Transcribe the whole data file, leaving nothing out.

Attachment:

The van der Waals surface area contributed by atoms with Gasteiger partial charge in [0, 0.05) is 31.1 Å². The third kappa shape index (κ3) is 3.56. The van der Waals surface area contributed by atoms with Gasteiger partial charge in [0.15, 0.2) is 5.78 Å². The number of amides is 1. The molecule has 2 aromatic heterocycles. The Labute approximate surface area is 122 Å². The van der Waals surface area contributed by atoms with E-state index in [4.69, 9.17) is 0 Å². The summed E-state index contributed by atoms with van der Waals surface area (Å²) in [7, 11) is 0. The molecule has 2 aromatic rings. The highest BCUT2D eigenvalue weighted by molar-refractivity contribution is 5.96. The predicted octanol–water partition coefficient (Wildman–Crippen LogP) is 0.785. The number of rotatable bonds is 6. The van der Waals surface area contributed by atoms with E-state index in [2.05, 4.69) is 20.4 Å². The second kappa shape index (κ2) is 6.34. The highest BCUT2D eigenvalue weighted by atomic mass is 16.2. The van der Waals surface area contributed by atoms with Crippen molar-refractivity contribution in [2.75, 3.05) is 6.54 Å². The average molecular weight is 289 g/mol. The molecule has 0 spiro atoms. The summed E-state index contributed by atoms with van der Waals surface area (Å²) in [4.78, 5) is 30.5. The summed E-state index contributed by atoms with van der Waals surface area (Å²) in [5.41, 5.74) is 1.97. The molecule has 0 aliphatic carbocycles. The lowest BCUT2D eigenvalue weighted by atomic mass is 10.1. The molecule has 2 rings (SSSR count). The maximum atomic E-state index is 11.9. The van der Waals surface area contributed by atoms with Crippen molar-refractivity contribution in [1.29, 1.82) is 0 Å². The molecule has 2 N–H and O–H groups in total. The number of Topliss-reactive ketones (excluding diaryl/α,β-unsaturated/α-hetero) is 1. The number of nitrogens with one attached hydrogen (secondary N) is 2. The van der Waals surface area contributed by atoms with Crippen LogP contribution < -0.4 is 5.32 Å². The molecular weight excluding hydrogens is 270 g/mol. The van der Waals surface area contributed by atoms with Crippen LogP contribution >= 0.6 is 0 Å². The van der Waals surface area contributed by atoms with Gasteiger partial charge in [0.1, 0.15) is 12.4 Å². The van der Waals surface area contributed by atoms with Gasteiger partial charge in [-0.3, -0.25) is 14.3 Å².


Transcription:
The van der Waals surface area contributed by atoms with Gasteiger partial charge in [0, 0.05) is 31.1 Å². The third kappa shape index (κ3) is 3.56. The van der Waals surface area contributed by atoms with Gasteiger partial charge in [0.15, 0.2) is 5.78 Å². The number of amides is 1. The molecule has 2 aromatic heterocycles. The Labute approximate surface area is 122 Å². The van der Waals surface area contributed by atoms with E-state index in [4.69, 9.17) is 0 Å². The summed E-state index contributed by atoms with van der Waals surface area (Å²) in [7, 11) is 0. The molecule has 2 aromatic rings. The highest BCUT2D eigenvalue weighted by molar-refractivity contribution is 5.96. The predicted octanol–water partition coefficient (Wildman–Crippen LogP) is 0.785. The number of rotatable bonds is 6. The van der Waals surface area contributed by atoms with E-state index in [2.05, 4.69) is 20.4 Å². The second kappa shape index (κ2) is 6.34. The highest BCUT2D eigenvalue weighted by atomic mass is 16.2. The van der Waals surface area contributed by atoms with Crippen molar-refractivity contribution in [2.75, 3.05) is 6.54 Å². The average molecular weight is 289 g/mol. The molecule has 0 spiro atoms. The summed E-state index contributed by atoms with van der Waals surface area (Å²) in [4.78, 5) is 30.5. The summed E-state index contributed by atoms with van der Waals surface area (Å²) in [5.41, 5.74) is 1.97. The molecule has 0 aliphatic carbocycles. The lowest BCUT2D eigenvalue weighted by atomic mass is 10.1. The molecule has 2 rings (SSSR count). The maximum atomic E-state index is 11.9. The van der Waals surface area contributed by atoms with Crippen molar-refractivity contribution in [1.29, 1.82) is 0 Å². The molecule has 2 N–H and O–H groups in total. The number of Topliss-reactive ketones (excluding diaryl/α,β-unsaturated/α-hetero) is 1. The number of nitrogens with one attached hydrogen (secondary N) is 2. The van der Waals surface area contributed by atoms with Crippen LogP contribution < -0.4 is 5.32 Å². The molecular weight excluding hydrogens is 270 g/mol. The van der Waals surface area contributed by atoms with Crippen LogP contribution >= 0.6 is 0 Å². The van der Waals surface area contributed by atoms with Gasteiger partial charge in [0.1, 0.15) is 12.4 Å². The van der Waals surface area contributed by atoms with Gasteiger partial charge in [-0.3, -0.25) is 14.3 Å².